If it seems to be a bit late in the cycle to get something like this out, I agree. Apple’s early marketing around the Watch has focused mainly on its construction, originality and possibilities for customization. That’s not a bad thing at all, but it’s much more suited to a product that’s entering an upgrade cycle. The last few years of iPhone or iPad releases is a good example of this. If you’re going to convince someone they might like to purchase the new one you’re going to highlight differentiating design, color, materials or functionality.
For a completely new category of product, Apple had to dig back — all the way to the original iPhone — to remember how to position these things. It’s probably difficult to recall, but the first iPhone was such a radical departure from anything that had come before it that Apple had a ton of explaining to do.
Part of that explaining was laying out the features and functions (and their theoretical usefulness) in a series of to-the-point instructional videos like this one. They went over things that seem second nature now: deleting a voicemail, reading and flagging email, browsing the web in a ‘real’ web browser.
The instruction was largely based on the fact that we were moving from buttons to a brand-new interface: multi-touch.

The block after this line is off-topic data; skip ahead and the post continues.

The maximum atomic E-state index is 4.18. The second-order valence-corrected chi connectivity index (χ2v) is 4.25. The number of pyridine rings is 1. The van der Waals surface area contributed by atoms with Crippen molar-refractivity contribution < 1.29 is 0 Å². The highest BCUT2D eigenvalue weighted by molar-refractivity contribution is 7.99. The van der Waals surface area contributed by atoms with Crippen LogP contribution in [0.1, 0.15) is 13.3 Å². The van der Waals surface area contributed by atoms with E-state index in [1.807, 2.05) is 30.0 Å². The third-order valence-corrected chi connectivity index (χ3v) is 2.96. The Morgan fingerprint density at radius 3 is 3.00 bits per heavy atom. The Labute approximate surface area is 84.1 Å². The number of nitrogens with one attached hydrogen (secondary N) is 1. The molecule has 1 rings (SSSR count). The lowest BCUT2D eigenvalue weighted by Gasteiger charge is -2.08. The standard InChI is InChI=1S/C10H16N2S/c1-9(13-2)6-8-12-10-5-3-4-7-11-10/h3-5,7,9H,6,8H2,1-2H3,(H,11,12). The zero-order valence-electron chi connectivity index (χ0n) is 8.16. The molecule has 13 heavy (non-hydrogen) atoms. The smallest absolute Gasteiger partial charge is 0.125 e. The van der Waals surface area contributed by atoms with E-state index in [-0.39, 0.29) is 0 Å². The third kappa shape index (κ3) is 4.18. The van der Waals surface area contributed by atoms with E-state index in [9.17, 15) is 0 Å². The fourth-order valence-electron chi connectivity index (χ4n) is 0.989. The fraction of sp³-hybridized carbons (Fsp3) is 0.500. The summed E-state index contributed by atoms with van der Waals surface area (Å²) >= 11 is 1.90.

So a set of four videos, which will be expanded in the future, that explains very plainly how Apple Watch features work and why you’d want to use them makes a lot of sense. The Watch is also introducing the ‘new’ Digital Crown and Force Touch mechanisms to Apple’s interface lexicon. Those new interaction methods add additional possibility, but also need an introduction that ties them in with explicit actions like sending emoji, checking your calendar or transmitting your heartbeat.
Another thing that is emphasized heavily throughout these videos is how features like glances, Force Touch and the very nature of ‘a watch’ will enable you to interact with apps or messages quickly and get back to what you were doing before. This very, very strong selling point for the Apple Watch has thus far been missing from its marketing — including during both of its on-stage appearances.
We’ve made the point here on TechCrunch that the primary early selling fulcrum of the Apple Watch would be that it would save you time by letting you use your phone less. Apple has apparently caught on to this sales bullet and project lead Kevin Lynch recently spent a lot of time emphasizing it during an interview with Wired.
“People want that level of engagement,” Lynch says. “But how do we provide it in a way that’s a little more human, a little more in the moment when you’re with somebody?”
That point is made in both straightforward and subtle ways throughout these videos, and I would expect to continue to see it highlighted as Apple gets into the full swing of selling the devices. The long-term possibilities of Apple Watch as a lubricant are another matter entirely — but that’s down the road and there is plenty of time to paint that picture later. For now, the metric is still (or finally, depending on how you look at it) time saved.